February 20, 2013
Snowfall collapses section of Chernobyl plant's roof
Ukrainian officials on Feb. 13 sought to reassure the public that radiation levels were unaffected at Chernobyl and there was no safety threat after a partial roof collapse at the exploded nuclear power plant.
A 600-square-metre section of the roof over the turbine hall at the fourth power block collapsed Feb. 12, Chernobyl plant spokeswoman, Maya Rudenko, told The Associated Press.
The collapse was caused by heavy snowfall, emergency authorities said.
Rudenko said the affected area is about 50 metres (165 feet) away from the “sarcophagus,” a shelter built shortly after the 1986 disaster to contain radiation emanating from the exploded reactor.
Rudenko said the radiation levels were normal and there was no danger to the public.
“Everybody should be absolutely calm,” Rudenko said.
“Yes, it is unpleasant, but there is no danger.”
The April 26, 1986, accident in the then-Soviet republic of Ukraine sent a cloud of radioactive fallout over much of Europe and forced the evacuation of about 115,000 people from the plant’s vicinity.
A 30-kilometre area directly around the plant remains largely off-limits.
A new giant arch-shaped confinement is currently being constructed over the old sarcophagus.
The construction of the new shelter was not affected by the accident, said Anton Usov, spokesman for the European Bank for Reconstruction and Development, which runs the $2 billion project co-sponsored by the bank and international donors.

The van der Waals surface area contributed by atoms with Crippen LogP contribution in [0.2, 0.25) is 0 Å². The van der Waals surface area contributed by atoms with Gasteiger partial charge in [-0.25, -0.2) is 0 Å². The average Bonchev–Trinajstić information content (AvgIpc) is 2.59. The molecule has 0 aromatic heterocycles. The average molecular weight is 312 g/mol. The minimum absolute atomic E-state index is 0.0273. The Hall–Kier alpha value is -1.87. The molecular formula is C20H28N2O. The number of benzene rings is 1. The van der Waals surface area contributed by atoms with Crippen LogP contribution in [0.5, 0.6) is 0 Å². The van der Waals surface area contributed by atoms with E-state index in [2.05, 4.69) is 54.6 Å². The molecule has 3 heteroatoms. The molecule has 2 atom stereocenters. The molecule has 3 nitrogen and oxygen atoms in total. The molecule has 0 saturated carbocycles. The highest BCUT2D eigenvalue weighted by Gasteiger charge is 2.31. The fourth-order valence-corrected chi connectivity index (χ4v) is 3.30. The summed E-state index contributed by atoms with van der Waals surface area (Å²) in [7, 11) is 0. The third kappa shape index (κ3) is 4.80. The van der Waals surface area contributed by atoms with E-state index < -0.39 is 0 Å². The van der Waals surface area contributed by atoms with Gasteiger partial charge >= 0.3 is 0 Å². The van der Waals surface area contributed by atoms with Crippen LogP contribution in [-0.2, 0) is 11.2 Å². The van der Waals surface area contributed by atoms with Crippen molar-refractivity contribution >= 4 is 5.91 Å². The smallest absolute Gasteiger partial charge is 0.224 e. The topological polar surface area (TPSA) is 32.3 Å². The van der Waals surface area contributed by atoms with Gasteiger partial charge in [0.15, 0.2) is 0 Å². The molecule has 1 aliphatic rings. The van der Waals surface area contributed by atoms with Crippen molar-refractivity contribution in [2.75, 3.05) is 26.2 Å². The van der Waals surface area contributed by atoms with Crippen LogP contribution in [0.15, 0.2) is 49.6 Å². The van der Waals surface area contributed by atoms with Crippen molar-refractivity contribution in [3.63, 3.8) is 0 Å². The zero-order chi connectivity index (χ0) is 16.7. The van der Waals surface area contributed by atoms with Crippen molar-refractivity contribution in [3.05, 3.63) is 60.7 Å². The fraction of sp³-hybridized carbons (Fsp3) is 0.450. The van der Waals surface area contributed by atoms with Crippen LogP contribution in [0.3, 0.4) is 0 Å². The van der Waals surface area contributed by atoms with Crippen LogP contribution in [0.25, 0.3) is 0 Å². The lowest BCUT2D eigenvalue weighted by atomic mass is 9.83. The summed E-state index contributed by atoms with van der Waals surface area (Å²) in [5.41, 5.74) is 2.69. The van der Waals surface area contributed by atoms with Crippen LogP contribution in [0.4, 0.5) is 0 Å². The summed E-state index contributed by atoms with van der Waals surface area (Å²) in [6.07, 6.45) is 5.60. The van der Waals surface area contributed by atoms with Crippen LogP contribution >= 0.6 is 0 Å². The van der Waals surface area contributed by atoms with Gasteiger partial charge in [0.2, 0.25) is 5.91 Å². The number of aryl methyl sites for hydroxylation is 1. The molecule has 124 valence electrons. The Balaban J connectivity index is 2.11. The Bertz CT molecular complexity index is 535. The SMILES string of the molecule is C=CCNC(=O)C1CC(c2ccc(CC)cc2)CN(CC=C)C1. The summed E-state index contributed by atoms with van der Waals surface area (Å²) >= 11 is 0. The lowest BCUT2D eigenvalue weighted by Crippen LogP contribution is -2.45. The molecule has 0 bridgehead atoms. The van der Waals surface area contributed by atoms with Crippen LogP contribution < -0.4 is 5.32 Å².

“The old shelter was not affected, the new safe confinement was not affected either,” Usov said.
Vinci and Bouygues, two French construction companies, who are contracted to work on building the new confinement, said they had evacuated about 80 workers as a precaution. They had not returned as of Feb. 13.
Rudenko called that a standard measure of precaution and said the workers are expected to return as soon as an investigation into the accident is completed and the roof is reinforced in order to prevent water from getting inside.
She also added that Ukrainian workers at the plant have not been evacuated or ordered to implement any additional safety measures:
“We are not wearing face masks, we have not been evacuated, which is what would have happened had there been danger.”
However, some environmentalists expressed concern.
THE ASSOCIATED PRESS
|MOST POPULAR STORIES|
|TODAY’S TOP CONSTRUCTION PROJECTS|
These projects have been selected from 371 projects with a total value of $1,936,826,394 that Reed Construction Data Building Reports reported on Thursday.
$122,700,000 High Prairie AB Tenders
$66,000,000 Columbia-Shuswap RD BC Negotiated
$34,400,000 Airdrie AB Prebid
- Photo Gallery: 2014 ACEC BC Awards of Excellence winners
- Journal of Commerce Preview for the week of April 21st, 2014
- Fort McMurray airport terminal getting ready for take off
- B.C. government forms liquefied natural gas working group
- Kitimat residents vote against Northern Gateway pipeline
- Precast concrete enables net-zero homes
- Learning to dig safely can save lives
- Ex construction boss admits to collusion in government contracts
- P3 Fund launches
- Supreme court won't hear case involving construction mogul
- Minister spurns spat over plant
- VIDEO: Debate still strong as OCOT turns one
- Upset waters over new Ontario diving regulations
- Covering up the Celsius
- Frontier Oilsands Mine joint review panel raises concerns among some First Nations
- Doors open on latest PPP Canada funding
- U.S. builders’ confidence rises but is limited by tight credit and shortages of labour and lots
- Keystone XL opponents carve message
- RFP released to shortlisted teams for Milton hospital expansion